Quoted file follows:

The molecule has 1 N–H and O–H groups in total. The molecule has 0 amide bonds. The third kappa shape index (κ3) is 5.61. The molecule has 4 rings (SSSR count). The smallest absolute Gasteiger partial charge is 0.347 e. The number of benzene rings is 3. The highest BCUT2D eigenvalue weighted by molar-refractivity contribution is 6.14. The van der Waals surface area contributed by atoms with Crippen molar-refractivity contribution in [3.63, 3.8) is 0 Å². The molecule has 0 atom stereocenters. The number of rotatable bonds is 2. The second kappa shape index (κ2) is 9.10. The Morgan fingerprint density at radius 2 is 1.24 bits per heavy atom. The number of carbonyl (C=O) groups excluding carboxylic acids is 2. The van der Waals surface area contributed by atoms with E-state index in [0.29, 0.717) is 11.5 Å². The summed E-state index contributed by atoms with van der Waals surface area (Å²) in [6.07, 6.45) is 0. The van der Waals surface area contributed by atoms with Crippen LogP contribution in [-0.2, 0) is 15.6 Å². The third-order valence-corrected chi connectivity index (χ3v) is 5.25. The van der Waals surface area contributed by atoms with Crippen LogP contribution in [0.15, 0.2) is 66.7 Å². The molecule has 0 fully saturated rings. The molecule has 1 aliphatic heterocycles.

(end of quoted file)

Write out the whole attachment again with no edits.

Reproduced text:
The molecule has 1 N–H and O–H groups in total. The molecule has 0 amide bonds. The third kappa shape index (κ3) is 5.61. The molecule has 4 rings (SSSR count). The smallest absolute Gasteiger partial charge is 0.347 e. The number of benzene rings is 3. The highest BCUT2D eigenvalue weighted by molar-refractivity contribution is 6.14. The van der Waals surface area contributed by atoms with Crippen molar-refractivity contribution in [3.63, 3.8) is 0 Å². The molecule has 0 atom stereocenters. The number of rotatable bonds is 2. The second kappa shape index (κ2) is 9.10. The Morgan fingerprint density at radius 2 is 1.24 bits per heavy atom. The number of carbonyl (C=O) groups excluding carboxylic acids is 2. The van der Waals surface area contributed by atoms with E-state index in [0.29, 0.717) is 11.5 Å². The summed E-state index contributed by atoms with van der Waals surface area (Å²) in [6.07, 6.45) is 0. The van der Waals surface area contributed by atoms with Crippen LogP contribution in [-0.2, 0) is 15.6 Å². The third-order valence-corrected chi connectivity index (χ3v) is 5.25. The van der Waals surface area contributed by atoms with Crippen LogP contribution in [0.15, 0.2) is 66.7 Å². The molecule has 0 fully saturated rings. The molecule has 1 aliphatic heterocycles.